The Choice Between Fixed and Random Effects Models: Some Considerations for Educational Research

36 Pages Posted: 1 Nov 2010  

Paul Clarke

University of Bristol

Claire Crawford

Institute for Fiscal Studies

Fiona Steele

London School of Economics & Political Science (LSE)

Anna F. Vignoles

London School of Economics & Political Science (LSE)

Abstract

We discuss fixed and random effects models in the context of educational research and set out the assumptions behind the two approaches. To illustrate the issues, we analyse the determinants of pupil achievement in primary school, using data from the Avon Longitudinal Study of Parents and Children. We conclude that a fixed effects approach will be preferable in scenarios where the primary interest is in policy-relevant inference of the effects of individual characteristics, but the process through which pupils are selected into schools is poorly understood or the data are too limited to adjust for the effects of selection. In this context, the robustness of the fixed effects approach to the random effects assumption is attractive, and educational researchers should consider using it, even if only to assess the robustness of estimates obtained from random effects models. When the selection mechanism is fairly well understood and the researcher has access to rich data, the random effects model should be preferred because it can produce policy-relevant estimates while allowing a wider range of research questions to be addressed. Moreover, random effects estimators of regression coefficients and shrinkage estimators of school effects are more statistically efficient than those for fixed effects.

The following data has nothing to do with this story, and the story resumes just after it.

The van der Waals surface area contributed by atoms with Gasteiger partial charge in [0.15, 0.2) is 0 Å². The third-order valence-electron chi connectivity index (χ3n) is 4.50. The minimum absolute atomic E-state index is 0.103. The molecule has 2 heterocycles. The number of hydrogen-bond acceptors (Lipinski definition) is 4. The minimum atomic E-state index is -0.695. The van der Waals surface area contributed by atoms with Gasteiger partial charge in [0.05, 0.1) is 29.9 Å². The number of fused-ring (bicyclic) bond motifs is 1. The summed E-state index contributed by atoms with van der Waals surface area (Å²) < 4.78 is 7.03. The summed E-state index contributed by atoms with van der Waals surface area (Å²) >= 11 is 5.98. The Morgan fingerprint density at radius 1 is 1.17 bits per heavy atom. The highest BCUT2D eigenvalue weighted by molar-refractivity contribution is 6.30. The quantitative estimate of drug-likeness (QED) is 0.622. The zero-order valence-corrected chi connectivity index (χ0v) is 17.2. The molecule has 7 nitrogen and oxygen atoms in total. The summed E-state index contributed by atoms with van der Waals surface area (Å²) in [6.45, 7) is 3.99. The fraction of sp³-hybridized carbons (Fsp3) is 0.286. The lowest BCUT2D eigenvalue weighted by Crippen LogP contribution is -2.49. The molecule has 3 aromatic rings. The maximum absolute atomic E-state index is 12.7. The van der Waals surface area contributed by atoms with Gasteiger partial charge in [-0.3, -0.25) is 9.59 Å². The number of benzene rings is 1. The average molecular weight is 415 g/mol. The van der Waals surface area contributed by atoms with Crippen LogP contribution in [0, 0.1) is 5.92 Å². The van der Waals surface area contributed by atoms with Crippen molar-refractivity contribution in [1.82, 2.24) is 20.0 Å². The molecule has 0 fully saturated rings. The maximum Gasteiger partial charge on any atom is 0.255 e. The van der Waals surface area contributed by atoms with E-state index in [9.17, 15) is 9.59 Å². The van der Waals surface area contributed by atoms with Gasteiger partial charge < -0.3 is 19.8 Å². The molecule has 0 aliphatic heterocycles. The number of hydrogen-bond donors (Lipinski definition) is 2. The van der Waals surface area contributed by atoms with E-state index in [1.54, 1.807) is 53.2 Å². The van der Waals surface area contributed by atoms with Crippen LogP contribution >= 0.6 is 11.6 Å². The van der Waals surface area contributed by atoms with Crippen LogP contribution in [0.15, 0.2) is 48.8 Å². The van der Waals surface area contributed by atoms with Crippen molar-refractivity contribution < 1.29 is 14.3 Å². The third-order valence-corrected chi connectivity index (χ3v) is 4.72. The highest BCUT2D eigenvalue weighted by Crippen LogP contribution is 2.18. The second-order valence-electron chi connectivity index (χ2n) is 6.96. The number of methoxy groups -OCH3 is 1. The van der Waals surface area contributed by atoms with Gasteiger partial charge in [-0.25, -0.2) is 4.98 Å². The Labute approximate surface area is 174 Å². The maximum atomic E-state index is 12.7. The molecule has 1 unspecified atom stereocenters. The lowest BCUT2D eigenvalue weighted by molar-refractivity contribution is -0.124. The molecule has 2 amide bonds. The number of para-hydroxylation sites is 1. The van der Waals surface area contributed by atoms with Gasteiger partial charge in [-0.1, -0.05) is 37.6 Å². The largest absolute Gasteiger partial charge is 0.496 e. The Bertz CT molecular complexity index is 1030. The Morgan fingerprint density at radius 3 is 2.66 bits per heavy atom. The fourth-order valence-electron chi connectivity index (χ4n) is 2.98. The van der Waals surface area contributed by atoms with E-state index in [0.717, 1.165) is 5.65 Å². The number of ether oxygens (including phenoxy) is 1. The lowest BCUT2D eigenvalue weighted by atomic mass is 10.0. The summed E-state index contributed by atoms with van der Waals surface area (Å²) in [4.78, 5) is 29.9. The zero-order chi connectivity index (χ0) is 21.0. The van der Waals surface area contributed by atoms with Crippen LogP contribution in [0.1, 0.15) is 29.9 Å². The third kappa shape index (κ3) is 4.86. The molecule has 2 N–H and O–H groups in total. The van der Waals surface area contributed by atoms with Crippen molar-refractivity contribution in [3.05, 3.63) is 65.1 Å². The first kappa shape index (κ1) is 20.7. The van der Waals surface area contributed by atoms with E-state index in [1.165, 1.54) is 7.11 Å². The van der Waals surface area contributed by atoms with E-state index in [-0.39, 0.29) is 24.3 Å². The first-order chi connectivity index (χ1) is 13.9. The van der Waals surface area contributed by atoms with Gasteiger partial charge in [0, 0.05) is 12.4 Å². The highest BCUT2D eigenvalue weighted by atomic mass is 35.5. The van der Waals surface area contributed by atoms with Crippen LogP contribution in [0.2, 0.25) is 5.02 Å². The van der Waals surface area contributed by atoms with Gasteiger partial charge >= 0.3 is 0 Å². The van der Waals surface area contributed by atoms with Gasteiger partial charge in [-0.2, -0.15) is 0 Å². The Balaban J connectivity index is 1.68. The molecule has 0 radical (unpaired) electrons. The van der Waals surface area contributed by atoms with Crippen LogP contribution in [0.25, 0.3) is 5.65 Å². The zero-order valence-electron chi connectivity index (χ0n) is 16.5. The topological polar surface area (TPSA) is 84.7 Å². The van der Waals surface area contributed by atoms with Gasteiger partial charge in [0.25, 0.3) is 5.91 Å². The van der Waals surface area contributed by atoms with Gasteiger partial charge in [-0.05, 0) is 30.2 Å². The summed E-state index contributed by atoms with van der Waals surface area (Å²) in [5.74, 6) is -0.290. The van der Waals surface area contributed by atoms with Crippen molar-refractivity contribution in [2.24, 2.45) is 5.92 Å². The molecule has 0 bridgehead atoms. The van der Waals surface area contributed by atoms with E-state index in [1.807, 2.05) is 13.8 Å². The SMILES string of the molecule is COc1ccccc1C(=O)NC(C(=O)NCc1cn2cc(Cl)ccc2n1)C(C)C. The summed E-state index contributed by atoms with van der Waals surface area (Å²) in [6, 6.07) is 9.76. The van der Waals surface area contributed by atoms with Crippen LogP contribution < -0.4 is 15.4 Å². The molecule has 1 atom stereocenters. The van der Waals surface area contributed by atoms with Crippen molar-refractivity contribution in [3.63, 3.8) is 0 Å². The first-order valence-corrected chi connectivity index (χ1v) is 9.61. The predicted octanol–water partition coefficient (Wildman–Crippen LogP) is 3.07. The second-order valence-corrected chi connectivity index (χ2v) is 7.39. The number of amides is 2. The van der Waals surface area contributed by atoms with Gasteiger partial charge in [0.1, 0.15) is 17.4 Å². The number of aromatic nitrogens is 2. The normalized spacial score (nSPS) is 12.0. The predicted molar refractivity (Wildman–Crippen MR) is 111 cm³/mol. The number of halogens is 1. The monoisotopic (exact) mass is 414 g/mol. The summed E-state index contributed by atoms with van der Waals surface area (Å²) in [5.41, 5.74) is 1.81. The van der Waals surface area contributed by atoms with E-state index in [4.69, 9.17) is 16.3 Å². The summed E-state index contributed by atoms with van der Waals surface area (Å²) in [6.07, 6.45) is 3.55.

Keywords: fixed effects, random effects, multilevel modelling, education, pupil achievement

JEL Classification: C52, I21

Suggested Citation

Clarke, Paul and Crawford, Claire and Steele, Fiona and Vignoles, Anna F., The Choice Between Fixed and Random Effects Models: Some Considerations for Educational Research. IZA Discussion Paper No. 5287. Available at SSRN: https://ssrn.com/abstract=1700456

Paul Clarke

University of Bristol ( email )

University of Bristol,
Senate House, Tyndall Avenue
Bristol, BS8 ITH
United Kingdom

Claire Crawford (Contact Author)

Institute for Fiscal Studies ( email )

7 Ridgmount Street
London, WC1E 7AE
United Kingdom

Fiona Steele

London School of Economics & Political Science (LSE) ( email )

Houghton Street
London, WC2A 2AE
United Kingdom

Anna F. Vignoles

London School of Economics & Political Science (LSE) ( email )

Centre for Economic Performance (CEP)
Houghton Street
London WC2A 2AE
United Kingdom

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